Berry Tramel

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Oklahoma City Thunder: Loss came down to backup point guards

by Berry Tramel Modified: April 22, 2014 at 12:05 pm •  Published: April 22, 2014

Oklahoma City's Reggie Jackson (15) tries to get around Memphis' Beno Udrih (19), Marc Gasol (33), and Ed Davis (32) during Game 2 in the first round of the NBA playoffs between the Oklahoma City Thunder and the Memphis Grizzlies at Chesapeake Energy Arena in Oklahoma City, Monday, April 21, 2014. Photo by Nate Billings, The Oklahoman
Oklahoma City's Reggie Jackson (15) tries to get around Memphis' Beno Udrih (19), Marc Gasol (33), and Ed Davis (32) during Game 2 in the first round of the NBA playoffs between the Oklahoma City Thunder and the Memphis Grizzlies at Chesapeake Energy Arena in Oklahoma City, Monday, April 21, 2014. Photo by Nate Billings, The Oklahoman

The Grizzlies beat the Thunder 111-105 in overtime Monday night. What could have become one of the great Thunder victories ever instead was a discouraging defeat. Now the Thunder has to go to Memphis and win at least once. If you don’t want to feel even worse this fine spring morning, quit reading right here.

The Grizzlies have won 14 straight at home. Told you to stop reading.

Here’s what I saw and heard:

* There are dozens of factors that go into winning and losing a ballgame. The microscopes will migrate to Russell Westbrook and Kevin Durant. But the game really came down to form except for one thing: backup point guard.

Reggie Jackson and Beno Udrih each played 14 minutes and change. Jackson is a constant contributor, with even occasional star power. Udrih was a late-season addition now playing only because Nick Calathes, no great shakes himself, was suspended for the playoffs.

Even better for our analysis, Jackson and Udrih usually shared the court. Didn’t always guard each other, but did a lot. And in those 14 minutes, Udrih dominated.

Udrih’s line: 14:03, 6-of-8 shooting, 14 points, two assists, two turnovers, three rebounds.

Jackson’s line: 14:22, 0-of-5 shooting, two points, two assists, two turnovers, three rebounds.

With Jackson on the court, the Thunder was outscored by six points. With Udrih on the court, the Thunder was outscored by five points. That’s your ballgame.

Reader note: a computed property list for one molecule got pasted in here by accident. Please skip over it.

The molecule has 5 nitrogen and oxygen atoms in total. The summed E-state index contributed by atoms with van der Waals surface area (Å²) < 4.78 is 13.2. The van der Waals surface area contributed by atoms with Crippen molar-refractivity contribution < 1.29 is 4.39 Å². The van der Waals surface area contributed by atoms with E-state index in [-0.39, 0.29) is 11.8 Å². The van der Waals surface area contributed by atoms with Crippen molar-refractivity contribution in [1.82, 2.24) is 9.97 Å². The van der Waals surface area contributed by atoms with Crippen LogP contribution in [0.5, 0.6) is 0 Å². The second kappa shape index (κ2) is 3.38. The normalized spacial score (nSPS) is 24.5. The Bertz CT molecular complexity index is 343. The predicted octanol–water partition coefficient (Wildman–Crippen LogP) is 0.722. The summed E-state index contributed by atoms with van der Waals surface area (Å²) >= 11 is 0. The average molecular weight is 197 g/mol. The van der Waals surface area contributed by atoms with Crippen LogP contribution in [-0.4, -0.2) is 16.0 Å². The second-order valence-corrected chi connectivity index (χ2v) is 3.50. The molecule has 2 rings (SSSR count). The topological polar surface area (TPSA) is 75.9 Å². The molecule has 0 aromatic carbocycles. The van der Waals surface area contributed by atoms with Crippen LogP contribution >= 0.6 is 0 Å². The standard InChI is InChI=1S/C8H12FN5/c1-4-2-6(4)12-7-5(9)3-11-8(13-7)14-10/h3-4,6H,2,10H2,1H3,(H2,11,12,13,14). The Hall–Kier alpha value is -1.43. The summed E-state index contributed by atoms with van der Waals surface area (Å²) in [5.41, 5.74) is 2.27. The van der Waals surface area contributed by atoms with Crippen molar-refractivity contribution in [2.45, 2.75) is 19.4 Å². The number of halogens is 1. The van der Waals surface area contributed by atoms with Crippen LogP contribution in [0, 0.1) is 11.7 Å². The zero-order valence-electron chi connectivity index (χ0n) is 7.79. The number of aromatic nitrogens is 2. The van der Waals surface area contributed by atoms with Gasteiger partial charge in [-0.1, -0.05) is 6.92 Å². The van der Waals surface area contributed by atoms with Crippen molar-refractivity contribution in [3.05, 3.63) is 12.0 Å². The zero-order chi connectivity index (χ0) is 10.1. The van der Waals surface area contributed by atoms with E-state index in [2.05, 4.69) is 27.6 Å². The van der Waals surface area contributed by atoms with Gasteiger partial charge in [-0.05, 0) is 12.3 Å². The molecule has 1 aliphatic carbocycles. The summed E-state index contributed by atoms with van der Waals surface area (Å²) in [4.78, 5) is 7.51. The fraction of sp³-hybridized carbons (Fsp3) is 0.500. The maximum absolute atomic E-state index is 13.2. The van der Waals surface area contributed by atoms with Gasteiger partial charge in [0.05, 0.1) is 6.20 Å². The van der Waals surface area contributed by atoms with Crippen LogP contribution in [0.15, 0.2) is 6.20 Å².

“I’m not concerned” with the bench, Scotty Brooks said. “I’ve believed in them all year and I’m not going to stop doing that. We had some tough moments tonight. Reggie had a great game last game. He didn’t make any shots tonight, but I believe in him. He’s going to get a great opportunity next game to play better. I thought their bench did a great job and we obviously have to do a better job next game.”

* “That was a great game to be a part of,” said Memphis coach Dave Joerger. “The game was never over. A lot of great plays.  And not just the ball-going-in plays. Loose ball, passion, playoff basketball. Guys competing. Teams competing.  We made some big shots. They made some big shots.  Got some big stops.”

* Tony Allen is getting plaudits for his defense – and deservedly more. Heck, Allen ought to be praised for his all-around game. He also had eight rebounds, three assists, just one turnover and eight points on 3-of-4 shooting. Allen had the game-winning assist on the pass that led to Zach Randolph’s layup that broke a 105-105 tie. Plus that great defense on Durant.

But Durant’s game wasn’t awful. He had 36 points on 12-of-28 shooting, including 5-of-12 from 3-point range. With 11 rebounds, four assists and one turnover. I’ve got to tell you. Durant’s not going to have too many games better than that against Memphis. He’s just not going to. If the Thunder needs better games than that from Durant, OKC is doomed.

“He did a terrific job just kind of harassing him,” Joerger said of Allen’s defense on Durant. “Not letting him get a catch where he wants to get a catch. Tony was tremendous. Tayshaun did a good job on him early. Offensive players like to catch a rhythm.  As good a scorer as he is, we tried three-four different guys on him, but obviously Tony had him 85 percent of the time.”